Major General Hisham Amna, governor of Beheira, announced that local authorities were mulling on the promotion for a recent archaeological discovery of a fort and two affiliated buildings on the hill of Abqaeen, dating back to the era of Ramses II.
Amna added that the archaeological discovery shows that Beheira doesn’t just contain Islamic and Christian monuments in the areas of Rasheed and Wadi Natroun, but Pharaonic monuments as well.
The Antiquities Ministry announced in a statement that the Egyptian archeological expedition operating at the Abqaeen archaeological site had discovered the remains of two architectural units attached to the north-west corner of a military fortress belonging to King Ramses II.
The discovered units were used for grain storage and residential purposes.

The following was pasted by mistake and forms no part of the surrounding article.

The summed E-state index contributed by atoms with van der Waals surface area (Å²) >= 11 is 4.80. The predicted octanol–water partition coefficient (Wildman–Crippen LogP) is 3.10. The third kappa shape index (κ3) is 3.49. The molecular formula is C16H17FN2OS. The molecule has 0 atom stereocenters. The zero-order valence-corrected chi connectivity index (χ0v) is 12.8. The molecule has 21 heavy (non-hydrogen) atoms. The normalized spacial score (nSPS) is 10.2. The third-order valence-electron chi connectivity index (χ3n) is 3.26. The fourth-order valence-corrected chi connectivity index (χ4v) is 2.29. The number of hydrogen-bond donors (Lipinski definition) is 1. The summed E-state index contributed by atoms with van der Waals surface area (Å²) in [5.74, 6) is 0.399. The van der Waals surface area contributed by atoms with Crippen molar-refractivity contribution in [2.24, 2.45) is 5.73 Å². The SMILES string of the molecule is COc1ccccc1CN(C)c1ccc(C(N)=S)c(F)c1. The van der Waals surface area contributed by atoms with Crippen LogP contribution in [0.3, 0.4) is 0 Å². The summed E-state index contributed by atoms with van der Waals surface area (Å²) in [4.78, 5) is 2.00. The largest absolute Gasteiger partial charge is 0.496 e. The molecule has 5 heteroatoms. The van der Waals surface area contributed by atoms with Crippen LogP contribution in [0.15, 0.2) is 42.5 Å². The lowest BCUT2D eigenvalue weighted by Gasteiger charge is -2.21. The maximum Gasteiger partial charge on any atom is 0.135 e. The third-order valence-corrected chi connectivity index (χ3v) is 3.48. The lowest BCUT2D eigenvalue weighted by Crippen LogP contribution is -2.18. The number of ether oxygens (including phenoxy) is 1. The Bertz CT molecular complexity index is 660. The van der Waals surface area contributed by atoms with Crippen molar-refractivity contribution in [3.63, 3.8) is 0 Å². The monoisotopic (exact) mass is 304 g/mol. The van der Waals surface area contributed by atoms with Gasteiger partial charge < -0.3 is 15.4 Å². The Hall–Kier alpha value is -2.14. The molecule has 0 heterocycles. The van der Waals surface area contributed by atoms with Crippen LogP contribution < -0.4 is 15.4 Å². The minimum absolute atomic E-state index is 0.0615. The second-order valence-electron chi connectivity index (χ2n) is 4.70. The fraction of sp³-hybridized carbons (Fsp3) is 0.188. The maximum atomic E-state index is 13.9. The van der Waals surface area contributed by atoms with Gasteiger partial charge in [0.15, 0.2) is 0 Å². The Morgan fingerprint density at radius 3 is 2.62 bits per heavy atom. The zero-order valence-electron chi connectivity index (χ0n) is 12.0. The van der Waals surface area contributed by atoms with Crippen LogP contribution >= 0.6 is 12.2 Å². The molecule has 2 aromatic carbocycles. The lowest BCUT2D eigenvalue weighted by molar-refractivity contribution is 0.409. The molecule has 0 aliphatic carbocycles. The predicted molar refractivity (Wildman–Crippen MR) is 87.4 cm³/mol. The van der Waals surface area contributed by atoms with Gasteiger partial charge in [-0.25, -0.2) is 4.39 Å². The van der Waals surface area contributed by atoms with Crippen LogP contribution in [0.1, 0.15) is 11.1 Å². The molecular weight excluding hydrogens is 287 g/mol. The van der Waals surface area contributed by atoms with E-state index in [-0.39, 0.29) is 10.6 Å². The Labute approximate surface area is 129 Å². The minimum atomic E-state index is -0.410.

Head of the Egyptian Antiquities Department Ayman Ashmawy said the two discovered units are complete. Each are surrounded by a square-shaped mud-brick wall separated by a rectangular courtyard and led by an observer’s room on the silos and another room for the guards.
The two discovered units are made of round shaped silos built next to each other in the form of a bee hive.
During cleaning work, animal bones and fish were found inside, indicating that these silos were also used to store food.
Head of the Central Department of Lower Egypt Antiquities Nadia Khedr said that a set of kilns made of pottery were found, indicating that ancient Egyptians roasted grain to clear insects and get rid of moisture, before storing grain in silos to ensure its survival as long as possible. The mission also found a set of pottery utensils.
Khalid Farhat, Director General of the Beheira Antiquities, said the mission had previously discovered the external walls of the fortress with its pillars, the towers attached to it, and the southern gate.
Edited translation from Al-Masry Al-Youm